Chronic TE?

Telogen effluvium, alopecia areata, hair shaft disorders, etc.
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bella496
Posts: 2
Joined: Tue Dec 23, 2014 8:05 am

Chronic TE?

Post by bella496 »

Hello!

I'm an eighteen year old female and have been experiencing what both I and my dermatologist believe to be TE. About a year ago I got the flu and lost a little bit of weight. Pleased with the accidental result of my illness, I began eating considerably less in an attempt to lose another ten pounds. (I feel as though it's important to note that I was never overweight. I'm about 5'6.5 and was around 130 pounds before catching the flu.) Because I was limiting my caloric intake to 700-800 a day I continued to lose weight rapidly but once I hit my goal weight I continued starving myself, eager to get even thinner. I basically ended up losing 25 pounds in two months (along with my period). I was diagnosed with anorexia shortly after. Anyway, about three months after the crash dieting/bad eating habits began my hair starting falling out in massive clumps. It was horrifying. I've never actually counted the strands that I've lost but the hair loss was so staggering that I dreaded taking showers. Needless to say, it alarmed me and frightened at the prospect of going bald at 17, I started the process of recovery. Fast forward almost nine months later and I'm back to a healthy weight but my hair is still falling out. It's not nearly as bad as it was at the beginning but I'm still definitely losing more than is normal for me. I've lost about 2/3 of my hair density and while the thinning is diffuse it's most prominent on my temples and around my hairline.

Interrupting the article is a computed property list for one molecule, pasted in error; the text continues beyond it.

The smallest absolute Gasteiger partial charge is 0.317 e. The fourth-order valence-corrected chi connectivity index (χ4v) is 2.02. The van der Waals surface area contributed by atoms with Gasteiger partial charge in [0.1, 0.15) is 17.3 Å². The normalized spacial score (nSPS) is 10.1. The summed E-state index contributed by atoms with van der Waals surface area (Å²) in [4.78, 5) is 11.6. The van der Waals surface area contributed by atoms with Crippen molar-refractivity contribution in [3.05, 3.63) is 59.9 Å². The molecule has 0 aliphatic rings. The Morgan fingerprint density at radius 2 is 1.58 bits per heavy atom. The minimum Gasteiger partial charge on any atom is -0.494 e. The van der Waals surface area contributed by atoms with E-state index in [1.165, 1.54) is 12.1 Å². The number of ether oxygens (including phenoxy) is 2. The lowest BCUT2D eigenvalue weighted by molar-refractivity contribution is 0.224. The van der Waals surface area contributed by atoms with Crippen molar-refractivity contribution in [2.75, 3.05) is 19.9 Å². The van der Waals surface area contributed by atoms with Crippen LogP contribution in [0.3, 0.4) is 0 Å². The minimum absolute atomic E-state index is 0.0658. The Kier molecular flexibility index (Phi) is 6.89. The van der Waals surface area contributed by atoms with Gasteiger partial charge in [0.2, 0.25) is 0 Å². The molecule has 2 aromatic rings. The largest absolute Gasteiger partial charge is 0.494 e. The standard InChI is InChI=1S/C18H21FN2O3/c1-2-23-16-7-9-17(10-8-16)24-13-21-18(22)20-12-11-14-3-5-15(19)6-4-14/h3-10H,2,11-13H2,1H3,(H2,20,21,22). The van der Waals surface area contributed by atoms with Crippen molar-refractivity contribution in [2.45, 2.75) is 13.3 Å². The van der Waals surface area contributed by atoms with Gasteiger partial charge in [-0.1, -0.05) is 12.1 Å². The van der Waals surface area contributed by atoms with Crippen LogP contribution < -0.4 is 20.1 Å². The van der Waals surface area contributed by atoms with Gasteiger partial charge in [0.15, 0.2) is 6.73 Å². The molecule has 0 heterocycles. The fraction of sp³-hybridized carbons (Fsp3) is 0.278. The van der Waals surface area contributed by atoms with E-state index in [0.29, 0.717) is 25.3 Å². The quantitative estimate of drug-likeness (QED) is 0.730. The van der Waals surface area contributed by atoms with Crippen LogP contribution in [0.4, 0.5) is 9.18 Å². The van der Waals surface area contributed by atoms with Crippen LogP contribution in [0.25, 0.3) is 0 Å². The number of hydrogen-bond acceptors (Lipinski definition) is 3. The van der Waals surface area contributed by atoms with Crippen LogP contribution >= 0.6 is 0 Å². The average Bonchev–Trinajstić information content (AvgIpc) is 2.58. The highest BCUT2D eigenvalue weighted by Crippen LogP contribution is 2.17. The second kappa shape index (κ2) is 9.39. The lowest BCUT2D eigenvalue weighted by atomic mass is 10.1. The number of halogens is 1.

I guess my question is whether this sounds like TE or something else? The trigger has been removed (I'm eating well though I admit there are bad days and have been a few relapses where I didn't eat enough for a couple of weeks on end) and I've regained my period but I'm still shedding a great deal. I thought that TE usually resolved itself in less than six months. Is it possible that this is a case of CTE or have my poor habits unmasked AGA? My dermatologist did a pull test, examined a few strands under a microscope and diagnosed me with TE but I'm worried that she was mistaken. My mother has very, very thin hair.

If you've made it this far thank you for taking the time to read this huge block of text.

Tom Hagerty
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Re: Chronic TE?

Post by Tom Hagerty »

I continued starving myself, eager to get even thinner.
One of the main causes of telogen effluvium (TE), especially among young women, is crash dieting. Caloric intake of 700 to 800 calories a day is definitely "crash." But the loss of hair can also cause emotional stress - a compounding trigger factor. But these trigger factors usually take several months to produce this diffuse loss of hair that you're concerned with. The optimistic thing about this telogen effluvium is that this condition is not permanent; the pessimistic thing about TE is that it can take many months to resolve itself. The estimates given by dermatologists, though, are almost meaningless - 6 to 72 months. In other words, the time frame is mostly speculation. (Don't worry about chronic TE or other low percentage hair disorders. Your hair loss will end and you'll get your hair back if you eat healthy food and regain your weight.)